On the second or third rec, I did try Gokusen, though. And discovered, to my joy, that it seems to capture all the things I did like about GTO, while getting rid of the gross-out humour, panty shots, ludicrous extremes and other annoying baggage. Sure, the art isn't as pretty, though I did get rather attached to its simple lines in the end. The story is also pretty simple, but it's got some lovely moments, as well as laugh-out-loud funny ones. It's also more realistic than GTO, with less of the extremes. In GTO, the kids are all diabolically clever classroom terrorists. In Gokusen, they're simply the dregs of society, dumb as posts for the most part, and the only victory our heroine is ever going to obtain is to get them to stop reading porn mags in class and actually graduate to go flip burgers at McDonalds. In GTO, every teacher without large tits is part of The Establishment and against our brave hero. In Gokusen, the other teachers are somewhat hapless at times, but reveal their own strengths, and have their own trust and belief in their students. Even the putative 'Bad guys' can show their good side in the end, or are given a chance to grow. And - since this is above all a comedy - I find that the humor is a little finer in Gokusen, though I grant you, GTO also makes me laugh a lot when I read it. If GTO is a loud shonen manga, Gokusen is its josei counterpart, and this actually makes it the better book IMO (a highly personal opinion I doubt many people will share, particularly fans of GTO...)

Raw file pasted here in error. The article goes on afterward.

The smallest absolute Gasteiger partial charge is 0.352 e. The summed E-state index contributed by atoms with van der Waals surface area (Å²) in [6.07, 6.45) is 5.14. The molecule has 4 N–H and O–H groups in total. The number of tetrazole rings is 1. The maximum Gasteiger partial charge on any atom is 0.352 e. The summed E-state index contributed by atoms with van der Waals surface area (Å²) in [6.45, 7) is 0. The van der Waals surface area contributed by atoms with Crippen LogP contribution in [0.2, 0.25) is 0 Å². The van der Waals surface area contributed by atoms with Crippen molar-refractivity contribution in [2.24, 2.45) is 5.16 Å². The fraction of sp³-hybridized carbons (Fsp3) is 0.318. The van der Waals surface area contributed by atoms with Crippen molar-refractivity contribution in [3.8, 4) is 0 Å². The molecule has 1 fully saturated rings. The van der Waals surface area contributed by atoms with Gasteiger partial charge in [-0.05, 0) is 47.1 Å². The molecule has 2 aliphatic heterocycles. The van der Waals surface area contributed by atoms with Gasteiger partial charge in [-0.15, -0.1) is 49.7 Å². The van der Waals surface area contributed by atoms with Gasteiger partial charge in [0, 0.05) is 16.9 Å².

If nothing else, Gokusen rocks because it's got a strong female lead who's definitely not your cookie-cutter canon beauty, but who can kick ass and take names in the best of styles. The male lead is, refreshingly, smarter than she is, apt at thinking them both out of trouble, yet nowhere near as strong. He only saves her life twice over the entire series, versus the twenty-odd times she saves his chewed-up butt :P Gotta love that! I also liked the fact that the Yakusa side of our heroine is not just an excuse for giving her super-strength and an attitude. It's not only her roots, its her day to day living, and half the manga is spent in the Kumi. Of course, her Family are the more noble version of Yakuza - no drug dealers or pimps here - but in the background, you still see that they're pretty brutal and none too bright (criminals usually aren't). Hence their need for a bright lawyer. Nowadays lawyers are a part of the landscape for any criminal organisation, yet this is all too often ignored. Though pretty simple, Gokusen hides these little gems of humor and realism and sentiment which I really enjoyed.